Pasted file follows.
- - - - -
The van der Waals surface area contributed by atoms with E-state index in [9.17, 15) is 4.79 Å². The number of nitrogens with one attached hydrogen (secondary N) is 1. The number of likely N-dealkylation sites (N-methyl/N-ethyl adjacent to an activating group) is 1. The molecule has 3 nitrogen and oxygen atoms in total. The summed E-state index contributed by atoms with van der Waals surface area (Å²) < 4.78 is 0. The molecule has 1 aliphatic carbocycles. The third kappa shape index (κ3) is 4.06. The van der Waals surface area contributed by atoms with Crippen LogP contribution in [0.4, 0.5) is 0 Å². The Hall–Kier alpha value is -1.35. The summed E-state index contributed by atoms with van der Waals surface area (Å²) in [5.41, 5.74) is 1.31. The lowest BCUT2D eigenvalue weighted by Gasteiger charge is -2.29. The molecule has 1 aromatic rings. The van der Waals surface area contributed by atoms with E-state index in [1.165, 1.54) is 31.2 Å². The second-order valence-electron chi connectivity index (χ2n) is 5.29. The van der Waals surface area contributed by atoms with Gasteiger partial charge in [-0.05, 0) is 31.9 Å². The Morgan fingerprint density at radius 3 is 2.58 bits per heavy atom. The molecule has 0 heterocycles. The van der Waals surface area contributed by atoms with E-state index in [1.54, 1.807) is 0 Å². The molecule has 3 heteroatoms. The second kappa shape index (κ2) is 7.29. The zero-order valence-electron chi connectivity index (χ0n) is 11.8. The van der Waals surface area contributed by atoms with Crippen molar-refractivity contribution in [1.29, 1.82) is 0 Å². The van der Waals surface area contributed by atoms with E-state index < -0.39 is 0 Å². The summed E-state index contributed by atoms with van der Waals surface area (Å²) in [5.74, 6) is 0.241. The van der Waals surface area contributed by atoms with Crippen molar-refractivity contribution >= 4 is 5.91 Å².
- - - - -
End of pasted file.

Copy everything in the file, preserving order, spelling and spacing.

The van der Waals surface area contributed by atoms with E-state index in [9.17, 15) is 4.79 Å². The number of nitrogens with one attached hydrogen (secondary N) is 1. The number of likely N-dealkylation sites (N-methyl/N-ethyl adjacent to an activating group) is 1. The molecule has 3 nitrogen and oxygen atoms in total. The summed E-state index contributed by atoms with van der Waals surface area (Å²) < 4.78 is 0. The molecule has 1 aliphatic carbocycles. The third kappa shape index (κ3) is 4.06. The van der Waals surface area contributed by atoms with Crippen LogP contribution in [0.4, 0.5) is 0 Å². The Hall–Kier alpha value is -1.35. The summed E-state index contributed by atoms with van der Waals surface area (Å²) in [5.41, 5.74) is 1.31. The lowest BCUT2D eigenvalue weighted by Gasteiger charge is -2.29. The molecule has 1 aromatic rings. The van der Waals surface area contributed by atoms with E-state index in [1.165, 1.54) is 31.2 Å². The second-order valence-electron chi connectivity index (χ2n) is 5.29. The van der Waals surface area contributed by atoms with Gasteiger partial charge in [-0.05, 0) is 31.9 Å². The Morgan fingerprint density at radius 3 is 2.58 bits per heavy atom. The molecule has 0 heterocycles. The van der Waals surface area contributed by atoms with E-state index in [1.54, 1.807) is 0 Å². The molecule has 3 heteroatoms. The second kappa shape index (κ2) is 7.29. The zero-order valence-electron chi connectivity index (χ0n) is 11.8. The van der Waals surface area contributed by atoms with Crippen molar-refractivity contribution in [1.29, 1.82) is 0 Å². The van der Waals surface area contributed by atoms with E-state index < -0.39 is 0 Å². The summed E-state index contributed by atoms with van der Waals surface area (Å²) in [5.74, 6) is 0.241. The van der Waals surface area contributed by atoms with Crippen molar-refractivity contribution >= 4 is 5.91 Å².